COLUMN: Scoring has never been as important

Two races currently underway – the Canucks’ quest for the cup and the outcome of the provincial byelection in Chilliwack-Hope.

At a wedding held this weekend in a spectacular fishing lodge on the outskirts of Agassiz, some of the chit-chat focused on two races currently underway – the Canucks’ quest for the cup and the outcome of the provincial byelection in Chilliwack-Hope.

This week will tell the tale on both issues, as the Canucks are certainly do-or-die at home on Wednesday … facing an almost impossible comeback, having to win four straight to advance to the next level.

The byelection, which will be decided on Thursday, is not so much about who will win, but which party will come in second.

Because it certainly appears from all observations that for the first time in its history, Chilliwack will have a left-wing MLA. Whoever finishes second may be the star in political ‘comebacks’.

The constituency, which at one time included Abbotsford, was one of the first Social Credit strongholds when in 1952 W.A.C. Bennett created a coalition of Liberals and Conservatives. Ken Kiernan won, and created the right-wing legacy that has prevailed until now.

The Co-operative Commonwealth Federation (CCF) was an emerging political presence in the late 1940s and ’50s, eventually morphing into the NDP, which until now has never had a chance at electoral success in this part of the Fraser Valley.

The reason: the “right” has, since Kiernan’s day, been unified.

This week’s byelection has changed all that with the coalition formed by Bennett in the very early ’50s, now fragmented in Chilliwack.

And as they say in politics, frag the right and the left gets in, because no matter how vilified the NDP often is, the party always seems to maintain about a 37 per cent support ratio. Somewhat like poker, a 37 beats two 32s anytime!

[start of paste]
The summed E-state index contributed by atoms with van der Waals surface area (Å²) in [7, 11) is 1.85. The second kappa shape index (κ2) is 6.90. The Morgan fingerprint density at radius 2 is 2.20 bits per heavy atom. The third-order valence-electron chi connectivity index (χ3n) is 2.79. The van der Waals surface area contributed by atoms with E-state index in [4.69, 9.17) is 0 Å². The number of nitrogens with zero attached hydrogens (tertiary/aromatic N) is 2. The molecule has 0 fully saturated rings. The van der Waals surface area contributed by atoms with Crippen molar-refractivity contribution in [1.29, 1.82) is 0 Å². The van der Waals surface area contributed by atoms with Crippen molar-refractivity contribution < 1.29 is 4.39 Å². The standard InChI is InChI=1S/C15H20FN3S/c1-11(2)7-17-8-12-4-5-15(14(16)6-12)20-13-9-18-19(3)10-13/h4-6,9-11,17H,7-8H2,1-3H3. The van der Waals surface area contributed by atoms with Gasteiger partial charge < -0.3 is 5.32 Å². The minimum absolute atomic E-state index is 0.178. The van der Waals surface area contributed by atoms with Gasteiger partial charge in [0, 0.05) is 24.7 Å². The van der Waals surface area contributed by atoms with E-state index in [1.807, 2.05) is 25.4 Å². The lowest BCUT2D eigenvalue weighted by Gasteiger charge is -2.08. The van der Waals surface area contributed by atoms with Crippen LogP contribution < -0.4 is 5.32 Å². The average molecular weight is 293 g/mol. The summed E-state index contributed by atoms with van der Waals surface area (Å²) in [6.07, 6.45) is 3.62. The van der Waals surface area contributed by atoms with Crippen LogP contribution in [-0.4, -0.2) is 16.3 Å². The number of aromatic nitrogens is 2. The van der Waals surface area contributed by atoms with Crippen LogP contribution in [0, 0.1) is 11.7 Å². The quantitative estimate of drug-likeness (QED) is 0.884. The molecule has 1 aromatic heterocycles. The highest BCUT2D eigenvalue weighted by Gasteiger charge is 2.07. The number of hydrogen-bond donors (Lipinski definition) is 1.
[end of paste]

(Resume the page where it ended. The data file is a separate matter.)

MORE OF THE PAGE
While the good folks of Chilliwack-Hope may be shocked come Friday morning that they are now represented by an NDP MLA, it will not be the end of the world. What is disconcerting, however, is that the fragmentation of the current liberal/conservative coalition could put the government’s future at stake.

Therefore, whoever comes up second in this race may become the prognosticator of things to come. If it is the Conservative, then there is tremendous pressure on the governing party to stay together. If it is the BC Liberal, then there is some assurance that the current coalition will survive … and remain a force on British Columbia’s political scene.

What that latter scenario will do, however, is send a very clear message that splitting the right side of the vote will result in an NDP win, even in a clearly “conservative” riding.

Thus the mantra that will resonate over the next 12 months is that the right must stick together to fend off what is potentially an NDP government following the general election in 2013.

A similar situation in the always riotous political scene in B.C. occurred in 1972 when Dave Barrett catapulted the NDP to power over Bennett’s Socreds, helped immensely by a right-wing fragmentation driven by Dave Anderson of the B.C. Liberals and Derril Warren leading the B.C. Conservatives. That episode cost the Socreds the election, and ended forever W.A.C.’s premiership.

Son Bill, with certain help from dad, managed to reunite the right, regain government and hold it together until Bill Vander Zalm managed to shatter the coalition that resulted in Mike Harcourt and three other NDP premiers running the province for a decade ending in 2001.

So while many eyes will be glued to the television Wednesday night to see how the Canucks fare, there will certainly be as many, if not more, watching Thursday night’s election result.

Scoring, from all sides, hasn’t been this important for a long time, and the results of either contest, no matter which way they go, will have tremendous implications on the future of both the team and the province.

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